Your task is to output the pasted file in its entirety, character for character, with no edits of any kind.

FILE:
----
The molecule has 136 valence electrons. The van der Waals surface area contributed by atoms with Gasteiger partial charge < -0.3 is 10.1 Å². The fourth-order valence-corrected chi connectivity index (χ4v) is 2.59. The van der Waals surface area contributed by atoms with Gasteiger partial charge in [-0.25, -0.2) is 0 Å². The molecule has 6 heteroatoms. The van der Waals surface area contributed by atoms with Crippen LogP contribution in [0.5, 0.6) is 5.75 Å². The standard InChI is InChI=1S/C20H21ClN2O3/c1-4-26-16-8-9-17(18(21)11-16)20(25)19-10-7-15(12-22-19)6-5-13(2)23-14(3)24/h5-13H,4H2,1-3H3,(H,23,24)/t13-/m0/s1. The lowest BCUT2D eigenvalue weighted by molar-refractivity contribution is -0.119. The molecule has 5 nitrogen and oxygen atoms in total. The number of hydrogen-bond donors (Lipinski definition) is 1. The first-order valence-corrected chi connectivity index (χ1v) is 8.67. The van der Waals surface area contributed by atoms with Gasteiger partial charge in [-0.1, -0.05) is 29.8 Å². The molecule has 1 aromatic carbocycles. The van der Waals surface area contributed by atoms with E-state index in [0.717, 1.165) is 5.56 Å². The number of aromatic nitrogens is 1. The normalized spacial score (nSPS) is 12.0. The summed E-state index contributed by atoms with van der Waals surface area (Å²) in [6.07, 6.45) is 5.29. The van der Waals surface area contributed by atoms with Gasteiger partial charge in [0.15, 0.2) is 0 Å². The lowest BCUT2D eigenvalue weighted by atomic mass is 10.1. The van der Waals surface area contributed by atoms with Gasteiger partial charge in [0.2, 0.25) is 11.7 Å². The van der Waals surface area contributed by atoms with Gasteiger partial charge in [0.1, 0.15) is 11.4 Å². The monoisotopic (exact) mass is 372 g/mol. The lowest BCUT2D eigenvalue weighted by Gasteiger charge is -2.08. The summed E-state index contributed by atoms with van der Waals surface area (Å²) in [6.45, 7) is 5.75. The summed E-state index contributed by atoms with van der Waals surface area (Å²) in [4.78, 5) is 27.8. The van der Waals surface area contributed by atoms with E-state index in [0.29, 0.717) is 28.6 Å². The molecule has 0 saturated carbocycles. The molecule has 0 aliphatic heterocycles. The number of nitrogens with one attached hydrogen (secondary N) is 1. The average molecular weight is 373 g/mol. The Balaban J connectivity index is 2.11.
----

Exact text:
The molecule has 136 valence electrons. The van der Waals surface area contributed by atoms with Gasteiger partial charge < -0.3 is 10.1 Å². The fourth-order valence-corrected chi connectivity index (χ4v) is 2.59. The van der Waals surface area contributed by atoms with Gasteiger partial charge in [-0.25, -0.2) is 0 Å². The molecule has 6 heteroatoms. The van der Waals surface area contributed by atoms with Crippen LogP contribution in [0.5, 0.6) is 5.75 Å². The standard InChI is InChI=1S/C20H21ClN2O3/c1-4-26-16-8-9-17(18(21)11-16)20(25)19-10-7-15(12-22-19)6-5-13(2)23-14(3)24/h5-13H,4H2,1-3H3,(H,23,24)/t13-/m0/s1. The lowest BCUT2D eigenvalue weighted by molar-refractivity contribution is -0.119. The molecule has 5 nitrogen and oxygen atoms in total. The number of hydrogen-bond donors (Lipinski definition) is 1. The first-order valence-corrected chi connectivity index (χ1v) is 8.67. The van der Waals surface area contributed by atoms with Gasteiger partial charge in [-0.1, -0.05) is 29.8 Å². The molecule has 1 aromatic carbocycles. The van der Waals surface area contributed by atoms with E-state index in [0.717, 1.165) is 5.56 Å². The number of aromatic nitrogens is 1. The normalized spacial score (nSPS) is 12.0. The summed E-state index contributed by atoms with van der Waals surface area (Å²) in [6.07, 6.45) is 5.29. The van der Waals surface area contributed by atoms with Gasteiger partial charge in [0.15, 0.2) is 0 Å². The lowest BCUT2D eigenvalue weighted by atomic mass is 10.1. The van der Waals surface area contributed by atoms with Gasteiger partial charge in [0.2, 0.25) is 11.7 Å². The van der Waals surface area contributed by atoms with Gasteiger partial charge in [0.1, 0.15) is 11.4 Å². The monoisotopic (exact) mass is 372 g/mol. The lowest BCUT2D eigenvalue weighted by Gasteiger charge is -2.08. The summed E-state index contributed by atoms with van der Waals surface area (Å²) in [6.45, 7) is 5.75. The summed E-state index contributed by atoms with van der Waals surface area (Å²) in [4.78, 5) is 27.8. The van der Waals surface area contributed by atoms with E-state index in [0.29, 0.717) is 28.6 Å². The molecule has 0 saturated carbocycles. The molecule has 0 aliphatic heterocycles. The number of nitrogens with one attached hydrogen (secondary N) is 1. The average molecular weight is 373 g/mol. The Balaban J connectivity index is 2.11.